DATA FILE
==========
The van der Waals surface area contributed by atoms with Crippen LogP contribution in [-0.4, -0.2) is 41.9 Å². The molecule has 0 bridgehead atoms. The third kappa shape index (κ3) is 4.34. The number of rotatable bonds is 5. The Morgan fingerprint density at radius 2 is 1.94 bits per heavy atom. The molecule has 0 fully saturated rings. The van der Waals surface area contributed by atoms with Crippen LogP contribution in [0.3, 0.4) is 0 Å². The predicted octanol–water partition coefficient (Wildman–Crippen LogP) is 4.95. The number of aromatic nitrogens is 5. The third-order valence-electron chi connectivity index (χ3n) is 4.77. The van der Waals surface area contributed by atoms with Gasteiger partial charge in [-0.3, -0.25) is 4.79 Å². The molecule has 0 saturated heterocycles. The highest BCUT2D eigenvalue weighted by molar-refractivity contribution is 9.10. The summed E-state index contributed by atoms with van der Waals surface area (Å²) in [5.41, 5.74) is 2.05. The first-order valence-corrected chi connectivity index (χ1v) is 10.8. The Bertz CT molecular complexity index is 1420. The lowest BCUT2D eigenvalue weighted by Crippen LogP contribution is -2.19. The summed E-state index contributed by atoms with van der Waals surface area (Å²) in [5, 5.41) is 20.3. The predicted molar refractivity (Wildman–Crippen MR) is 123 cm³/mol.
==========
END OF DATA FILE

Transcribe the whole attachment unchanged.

The van der Waals surface area contributed by atoms with Crippen LogP contribution in [-0.4, -0.2) is 41.9 Å². The molecule has 0 bridgehead atoms. The third kappa shape index (κ3) is 4.34. The number of rotatable bonds is 5. The Morgan fingerprint density at radius 2 is 1.94 bits per heavy atom. The molecule has 0 fully saturated rings. The van der Waals surface area contributed by atoms with Crippen LogP contribution in [0.3, 0.4) is 0 Å². The predicted octanol–water partition coefficient (Wildman–Crippen LogP) is 4.95. The number of aromatic nitrogens is 5. The third-order valence-electron chi connectivity index (χ3n) is 4.77. The van der Waals surface area contributed by atoms with Gasteiger partial charge in [-0.3, -0.25) is 4.79 Å². The molecule has 0 saturated heterocycles. The highest BCUT2D eigenvalue weighted by molar-refractivity contribution is 9.10. The summed E-state index contributed by atoms with van der Waals surface area (Å²) in [5.41, 5.74) is 2.05. The first-order valence-corrected chi connectivity index (χ1v) is 10.8. The Bertz CT molecular complexity index is 1420. The lowest BCUT2D eigenvalue weighted by Crippen LogP contribution is -2.19. The summed E-state index contributed by atoms with van der Waals surface area (Å²) in [5, 5.41) is 20.3. The predicted molar refractivity (Wildman–Crippen MR) is 123 cm³/mol.